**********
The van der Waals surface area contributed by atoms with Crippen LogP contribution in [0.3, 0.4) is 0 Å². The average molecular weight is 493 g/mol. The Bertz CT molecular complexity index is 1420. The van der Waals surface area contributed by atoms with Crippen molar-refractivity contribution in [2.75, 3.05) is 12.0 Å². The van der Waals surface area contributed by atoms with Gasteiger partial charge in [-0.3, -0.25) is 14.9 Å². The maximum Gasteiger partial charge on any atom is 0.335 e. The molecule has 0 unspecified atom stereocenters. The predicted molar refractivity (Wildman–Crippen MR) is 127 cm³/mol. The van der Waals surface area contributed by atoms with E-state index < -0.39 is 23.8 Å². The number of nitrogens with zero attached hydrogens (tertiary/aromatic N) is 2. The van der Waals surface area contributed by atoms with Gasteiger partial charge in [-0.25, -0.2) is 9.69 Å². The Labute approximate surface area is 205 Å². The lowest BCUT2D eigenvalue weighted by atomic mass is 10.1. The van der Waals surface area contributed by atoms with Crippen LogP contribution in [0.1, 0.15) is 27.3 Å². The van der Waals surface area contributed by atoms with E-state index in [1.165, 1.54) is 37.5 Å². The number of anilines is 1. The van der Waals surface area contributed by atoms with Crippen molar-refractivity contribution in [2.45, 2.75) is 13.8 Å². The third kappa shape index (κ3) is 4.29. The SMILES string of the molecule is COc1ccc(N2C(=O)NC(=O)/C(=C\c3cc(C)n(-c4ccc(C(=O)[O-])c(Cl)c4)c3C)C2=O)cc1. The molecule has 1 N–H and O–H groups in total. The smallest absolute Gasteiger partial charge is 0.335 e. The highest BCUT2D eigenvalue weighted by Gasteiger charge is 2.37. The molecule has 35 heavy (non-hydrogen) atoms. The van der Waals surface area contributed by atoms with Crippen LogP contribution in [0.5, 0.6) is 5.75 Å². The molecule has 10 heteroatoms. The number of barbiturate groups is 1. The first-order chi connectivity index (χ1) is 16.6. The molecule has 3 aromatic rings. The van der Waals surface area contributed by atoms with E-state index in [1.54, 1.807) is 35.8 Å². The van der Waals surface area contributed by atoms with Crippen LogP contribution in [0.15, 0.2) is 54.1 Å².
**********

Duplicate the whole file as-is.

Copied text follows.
The van der Waals surface area contributed by atoms with Crippen LogP contribution in [0.3, 0.4) is 0 Å². The average molecular weight is 493 g/mol. The Bertz CT molecular complexity index is 1420. The van der Waals surface area contributed by atoms with Crippen molar-refractivity contribution in [2.75, 3.05) is 12.0 Å². The van der Waals surface area contributed by atoms with Gasteiger partial charge in [-0.3, -0.25) is 14.9 Å². The maximum Gasteiger partial charge on any atom is 0.335 e. The molecule has 0 unspecified atom stereocenters. The predicted molar refractivity (Wildman–Crippen MR) is 127 cm³/mol. The van der Waals surface area contributed by atoms with E-state index < -0.39 is 23.8 Å². The number of nitrogens with zero attached hydrogens (tertiary/aromatic N) is 2. The van der Waals surface area contributed by atoms with Gasteiger partial charge in [-0.25, -0.2) is 9.69 Å². The Labute approximate surface area is 205 Å². The lowest BCUT2D eigenvalue weighted by atomic mass is 10.1. The van der Waals surface area contributed by atoms with Crippen LogP contribution in [0.1, 0.15) is 27.3 Å². The van der Waals surface area contributed by atoms with E-state index in [1.165, 1.54) is 37.5 Å². The number of anilines is 1. The van der Waals surface area contributed by atoms with Crippen molar-refractivity contribution in [2.45, 2.75) is 13.8 Å². The third kappa shape index (κ3) is 4.29. The SMILES string of the molecule is COc1ccc(N2C(=O)NC(=O)/C(=C\c3cc(C)n(-c4ccc(C(=O)[O-])c(Cl)c4)c3C)C2=O)cc1. The molecule has 1 N–H and O–H groups in total. The smallest absolute Gasteiger partial charge is 0.335 e. The highest BCUT2D eigenvalue weighted by Gasteiger charge is 2.37. The molecule has 35 heavy (non-hydrogen) atoms. The van der Waals surface area contributed by atoms with Crippen LogP contribution in [0.5, 0.6) is 5.75 Å². The molecule has 10 heteroatoms. The number of barbiturate groups is 1. The first-order chi connectivity index (χ1) is 16.6. The molecule has 3 aromatic rings. The van der Waals surface area contributed by atoms with E-state index in [1.54, 1.807) is 35.8 Å². The van der Waals surface area contributed by atoms with Crippen LogP contribution in [0.15, 0.2) is 54.1 Å².